LOS ANGELES — Eschewing the pomp and fanfare that typically greet the opening of a new art institution, the Main Museum recently made its debut quietly, not with a star-studded gala but with a low-key performance. In the museum’s unfinished space in the historic Farmers and Merchants Bank building, artists Suzanne Lacy and Andrea Bowers began a durational performance that would extend over the course of 10 days. Seated at separate tables facing each other, the two wrote out statements, propositions, and questions before taping them to the wall, as part of a durational work titled “Performance Lessons: Suzanne Lacy Teaches Andrea Bowers Performance Art.” It was a follow-up to 2014’s “Drawing Lessons,” a nine-day performance at New York’s Drawing Center in which Bowers taught Lacy to draw. At the Main, visitors were invited to watch the pair work for the whole run of the performance, which ended on Election Day.
Founded by real estate developers Tom Gilmore and Jerri Perrone, the Main Museum is a non-collecting institution focused on LA artists. Instead of an art collection at its core — as with the city’s other newcomer, the year-old Broad Museum — the Main will be structured around a residency program. “I believe really strongly that in order to support artistic production in Los Angeles, we have to be able to find spaces for our artists to work,” Main Museum Director Allison Agsten told Hyperallergic. Lacy and Bowers both stayed at the institution during their performance, in two rooms overlooking the central space, and once they were done, the museum’s first two resident artists, Sid Duenas and Star Montana, moved in.
The museum is now in what organizers have dubbed “Beta Main,” an experimental phase that will run concurrently with construction over the next few years (the entire institution is expected to open in 2020). It’s a test period when they can try out different ideas, “refining its visions and methods to make the greatest possible impact as a cultural catalyst in Los Angles,” as the website states. Agsten has been busy familiarizing herself with the local artistic landscape, through an “Office Hours” program whereby she invites artists based in Downtown LA into her office to meet with her. “It’s starting to feel like a durational performance for me,” she joked.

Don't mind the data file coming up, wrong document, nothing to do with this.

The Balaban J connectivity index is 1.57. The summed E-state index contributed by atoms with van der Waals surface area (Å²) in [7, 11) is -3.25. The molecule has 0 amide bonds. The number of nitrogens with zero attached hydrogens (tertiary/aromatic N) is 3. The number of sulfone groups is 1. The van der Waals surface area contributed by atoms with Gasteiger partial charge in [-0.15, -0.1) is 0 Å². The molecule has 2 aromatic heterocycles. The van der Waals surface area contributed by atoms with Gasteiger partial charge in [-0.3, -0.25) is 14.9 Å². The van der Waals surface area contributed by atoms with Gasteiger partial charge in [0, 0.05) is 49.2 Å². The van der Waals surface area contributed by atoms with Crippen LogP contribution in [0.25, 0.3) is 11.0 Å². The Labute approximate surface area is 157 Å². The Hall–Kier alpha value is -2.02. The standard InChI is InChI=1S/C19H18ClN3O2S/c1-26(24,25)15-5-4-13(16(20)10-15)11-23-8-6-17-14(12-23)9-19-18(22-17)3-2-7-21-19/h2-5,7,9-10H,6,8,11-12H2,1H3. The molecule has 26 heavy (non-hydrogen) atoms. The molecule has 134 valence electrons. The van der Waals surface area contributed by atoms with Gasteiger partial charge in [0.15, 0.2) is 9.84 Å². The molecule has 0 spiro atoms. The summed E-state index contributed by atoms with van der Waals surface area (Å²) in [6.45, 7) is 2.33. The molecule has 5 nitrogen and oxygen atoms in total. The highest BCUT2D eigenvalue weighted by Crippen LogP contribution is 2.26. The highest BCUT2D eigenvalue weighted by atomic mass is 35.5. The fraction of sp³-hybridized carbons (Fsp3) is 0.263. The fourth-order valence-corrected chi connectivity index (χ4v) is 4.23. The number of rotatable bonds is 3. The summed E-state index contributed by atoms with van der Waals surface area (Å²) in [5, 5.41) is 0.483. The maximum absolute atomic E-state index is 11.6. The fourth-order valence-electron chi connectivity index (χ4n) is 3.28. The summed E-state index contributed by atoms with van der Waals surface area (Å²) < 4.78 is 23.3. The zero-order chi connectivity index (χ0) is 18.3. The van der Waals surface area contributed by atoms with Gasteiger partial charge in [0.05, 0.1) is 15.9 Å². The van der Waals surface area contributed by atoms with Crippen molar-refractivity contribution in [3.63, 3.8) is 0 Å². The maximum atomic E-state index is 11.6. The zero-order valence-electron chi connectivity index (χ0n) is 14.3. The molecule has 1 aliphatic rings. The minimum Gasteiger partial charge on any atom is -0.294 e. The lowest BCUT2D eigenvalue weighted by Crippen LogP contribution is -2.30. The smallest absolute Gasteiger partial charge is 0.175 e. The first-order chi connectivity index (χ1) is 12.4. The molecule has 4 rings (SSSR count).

In addition to its loose and still-evolving programmatic structure, the museum’s architecture expresses an unconventional approach. Instead of picking a starchitect to create an iconic building, the Main’s founders chose Tom Wiscombe, a young local architect, to carve the museum out of already existing structures: the Farmers amnd Merchants Bank, the Hellman Building, and the Bankhouse Garage. “It’s a new form of museum, woven into the fabric of the city,” Wiscombe told Hyperallergic at Beta Main’s opening. “It will never have a fully iconic presence. We’re not going to raze these buildings and build a new project.”
The Main will not be structured around traditional exhibition galleries, but around flexible spaces that can accommodate a variety of functions. “I love the idea of having spaces of discovery, large, open spaces where it’s not overly curated with art objects everywhere, but basically spaces where things can happen,” Wiscombe said. These will include residency studios, some exhibition spaces, an amphitheater, rooftop sculpture garden, and café, spread out over the 100,000-square-foot complex.
Like the neighborhood of Boyle Heights to the east, Downtown LA has been undergoing its own gentrification struggles over the past few years. Any project of this size, especially one spearheaded by developers, is bound to spur debate over the effect it will have on the surrounding community. This is an issue that was mentioned by Agsten and by Bowers in a public talk preceding her performance; both of them acknowledged that there is no easy solution.
“I think this museum is exactly the kind of cure for that,” said Wiscombe optimistically. “The point isn’t to gentrify the area, but to stop conventional gentrification, where there are certain stores and retail outlets on every single corner.”
Whether the Main Museum will be able to accomplish that lofty goal remains to be seen. But, unlike other institutions that make their debuts fully formed, it at least has a few years to figure it out.
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